Jeffro's Space Gaming Blog

Microgames, Monster Games, and Role Playing Games

How a Tightwad Traveller Fanbase Sounded the Death Knell for a Realistic GURPS 4e

It’s big.  It’s bad.  It’s the amazing 4th edition of Steve Jackson’s “end all be all” Generic Universal Role Playing System.  It’s ready to rock on in the new millennium: this baby takes an already flexible design to a higher level of abstraction.  Let’s take a quick sample of what the fans are saying:

“Going through the changes between 3.0 and 4.0, it’s like they read our house rules hand-out.” — Ian Turner

“3e was more like an erector set where you could build a framework and then you spent a lot of time having to fill in the blanks with GM fiat. 4e is much more ‘complete’ where anything that can be done, I can reproduce.” — Mark Skarr

“Ultimately after spending hours and hours on a character I will realize that NOW I have a CHARACTER concept I can use in any game system.”  — LemmingLord

“[It’s] the perfect RPG recipe: Here’s a ton of rules and options to cover just about anything. Pick what you want, ignore the rest. Season with whatever house rule additions and mods you like. And feel free to wing things whenever you please.” — tbone

“The 4e rules spell out that each GURPS game is most about genre. Not reality. Not combat, or worlds even, or rules when you get down to it. You think of the style of book, TV show, movie, comic or whatever you want to emulate, and choose the rest based on that. To me that was the key to running GURPS after years of D&D.” — jimminy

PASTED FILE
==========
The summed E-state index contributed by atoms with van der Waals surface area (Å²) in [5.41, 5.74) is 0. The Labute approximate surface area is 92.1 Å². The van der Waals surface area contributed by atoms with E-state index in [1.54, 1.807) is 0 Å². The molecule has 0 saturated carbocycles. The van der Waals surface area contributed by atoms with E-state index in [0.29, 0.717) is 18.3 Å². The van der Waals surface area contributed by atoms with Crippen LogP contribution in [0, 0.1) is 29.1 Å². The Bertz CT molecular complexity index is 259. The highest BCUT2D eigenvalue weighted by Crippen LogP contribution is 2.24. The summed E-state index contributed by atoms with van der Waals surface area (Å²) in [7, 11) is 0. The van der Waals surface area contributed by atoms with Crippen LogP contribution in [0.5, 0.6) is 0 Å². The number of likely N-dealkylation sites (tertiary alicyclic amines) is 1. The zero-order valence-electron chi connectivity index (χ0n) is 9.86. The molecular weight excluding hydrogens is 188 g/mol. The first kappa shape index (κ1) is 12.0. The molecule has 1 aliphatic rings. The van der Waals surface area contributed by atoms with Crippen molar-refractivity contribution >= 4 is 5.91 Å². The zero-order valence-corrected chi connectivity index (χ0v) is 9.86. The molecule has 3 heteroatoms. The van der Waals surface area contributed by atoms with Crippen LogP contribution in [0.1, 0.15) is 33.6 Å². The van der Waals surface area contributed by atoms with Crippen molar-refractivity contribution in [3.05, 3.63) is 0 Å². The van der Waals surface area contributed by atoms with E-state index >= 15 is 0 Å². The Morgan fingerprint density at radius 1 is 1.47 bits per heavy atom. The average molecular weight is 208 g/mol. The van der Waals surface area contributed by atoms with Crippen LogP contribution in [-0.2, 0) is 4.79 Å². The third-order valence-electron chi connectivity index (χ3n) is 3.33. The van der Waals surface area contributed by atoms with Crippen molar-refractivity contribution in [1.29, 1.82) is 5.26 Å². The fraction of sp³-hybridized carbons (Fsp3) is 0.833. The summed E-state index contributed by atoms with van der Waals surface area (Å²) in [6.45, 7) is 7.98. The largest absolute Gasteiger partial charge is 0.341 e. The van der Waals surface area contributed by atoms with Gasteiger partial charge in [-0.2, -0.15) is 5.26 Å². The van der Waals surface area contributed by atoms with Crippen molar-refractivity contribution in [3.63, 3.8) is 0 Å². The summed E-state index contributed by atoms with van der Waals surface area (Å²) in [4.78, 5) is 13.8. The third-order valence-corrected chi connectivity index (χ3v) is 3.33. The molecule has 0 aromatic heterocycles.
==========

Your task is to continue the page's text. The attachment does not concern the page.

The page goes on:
While many game masters are thrilled with with new internal consistency and streamlining, there’s always, especially in this age of the internet, a crowd of vocal naysayers ready to pick at it.  Let’s take a quick look at what they’re saying:

“The intellectual buy-in too high, the requirement to build everything yourself too demanding, the learning curve for new players too great.” — Taliesin

“The problem is everything but the kitchen sink is dumped on the new user – it’s like handing a cook a cow and asking him to grill a steak.” — Infornific

“A combination of ‘icky-feeling’ paper, a nasty smell, sub-standard art and a layout that just throws every single advantage / skill / whatever into a messy cross-genre jumble ended up hugely turning me off to the whole 4.0 launch.” — Ian Turner

GURPS Character Assistant software and the free Skills Category PDF can help navigate this gigantic system, but even with that you can’t expect to please everybody.  While some people are erroneously attempting to detail all of their NPC’s to the same standards they require for PC’s, others are getting bogged down at the thought of having develop an entire pantheon of abilities using the moderately technical GURPS Powers toolkit.  However, the real issue is that some people just haven’t had their minds illuminated  to the power of a few simple Enhancements and Limitations.  But once they do… let me tell you, it’s like scales falling from their eyes:

“Not having really used powers in 3e, or the enhancements and limitations, this part was the one that took more time to sink in, but it was also the key to what made GURPS better for me. Something as simple as Attractive (Takes Preparation, 1h) is just an example.” — Gudiomen

That said, there are yet some valid criticisms among the unconverted.  Lo, I say unto you… a crappy index and a mediocre GURPS Lite present not a small barrier to those that seek the true path of gaming goodness.  Fortunately, the imminent Dr. Kromm takes responsibility for this and doesn’t try to pass blame onto the sycophantic proles that Steve Jackson Games has conned into doing the grunt work: